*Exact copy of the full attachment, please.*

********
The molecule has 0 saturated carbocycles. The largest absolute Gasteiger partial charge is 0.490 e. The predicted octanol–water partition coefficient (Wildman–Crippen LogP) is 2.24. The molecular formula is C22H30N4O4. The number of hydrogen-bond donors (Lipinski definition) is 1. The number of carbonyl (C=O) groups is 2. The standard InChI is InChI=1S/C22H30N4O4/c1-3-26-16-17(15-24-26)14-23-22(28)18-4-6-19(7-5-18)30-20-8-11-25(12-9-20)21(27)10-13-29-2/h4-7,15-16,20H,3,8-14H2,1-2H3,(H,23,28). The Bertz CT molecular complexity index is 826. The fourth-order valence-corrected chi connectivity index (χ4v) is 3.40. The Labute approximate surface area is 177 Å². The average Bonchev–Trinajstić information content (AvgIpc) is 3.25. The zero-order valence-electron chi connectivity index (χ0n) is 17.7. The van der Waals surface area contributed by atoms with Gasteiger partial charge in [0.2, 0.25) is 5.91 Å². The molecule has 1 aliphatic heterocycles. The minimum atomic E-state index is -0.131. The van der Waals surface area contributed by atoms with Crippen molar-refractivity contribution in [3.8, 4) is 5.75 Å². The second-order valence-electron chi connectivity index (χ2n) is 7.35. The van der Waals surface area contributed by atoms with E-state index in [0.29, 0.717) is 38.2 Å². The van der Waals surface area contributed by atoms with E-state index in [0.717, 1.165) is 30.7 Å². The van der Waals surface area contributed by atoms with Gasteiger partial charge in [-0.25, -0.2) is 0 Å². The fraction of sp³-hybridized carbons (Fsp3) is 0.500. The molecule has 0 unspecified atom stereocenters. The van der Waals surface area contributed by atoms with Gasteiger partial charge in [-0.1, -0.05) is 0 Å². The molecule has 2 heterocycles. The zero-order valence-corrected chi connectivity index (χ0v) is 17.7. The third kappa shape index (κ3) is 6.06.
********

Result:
The molecule has 0 saturated carbocycles. The largest absolute Gasteiger partial charge is 0.490 e. The predicted octanol–water partition coefficient (Wildman–Crippen LogP) is 2.24. The molecular formula is C22H30N4O4. The number of hydrogen-bond donors (Lipinski definition) is 1. The number of carbonyl (C=O) groups is 2. The standard InChI is InChI=1S/C22H30N4O4/c1-3-26-16-17(15-24-26)14-23-22(28)18-4-6-19(7-5-18)30-20-8-11-25(12-9-20)21(27)10-13-29-2/h4-7,15-16,20H,3,8-14H2,1-2H3,(H,23,28). The Bertz CT molecular complexity index is 826. The fourth-order valence-corrected chi connectivity index (χ4v) is 3.40. The Labute approximate surface area is 177 Å². The average Bonchev–Trinajstić information content (AvgIpc) is 3.25. The zero-order valence-electron chi connectivity index (χ0n) is 17.7. The van der Waals surface area contributed by atoms with Gasteiger partial charge in [0.2, 0.25) is 5.91 Å². The molecule has 1 aliphatic heterocycles. The minimum atomic E-state index is -0.131. The van der Waals surface area contributed by atoms with Crippen molar-refractivity contribution in [3.8, 4) is 5.75 Å². The second-order valence-electron chi connectivity index (χ2n) is 7.35. The van der Waals surface area contributed by atoms with E-state index in [0.29, 0.717) is 38.2 Å². The van der Waals surface area contributed by atoms with E-state index in [0.717, 1.165) is 30.7 Å². The van der Waals surface area contributed by atoms with Gasteiger partial charge in [-0.25, -0.2) is 0 Å². The fraction of sp³-hybridized carbons (Fsp3) is 0.500. The molecule has 0 unspecified atom stereocenters. The van der Waals surface area contributed by atoms with Gasteiger partial charge in [-0.1, -0.05) is 0 Å². The molecule has 2 heterocycles. The zero-order valence-corrected chi connectivity index (χ0v) is 17.7. The third kappa shape index (κ3) is 6.06.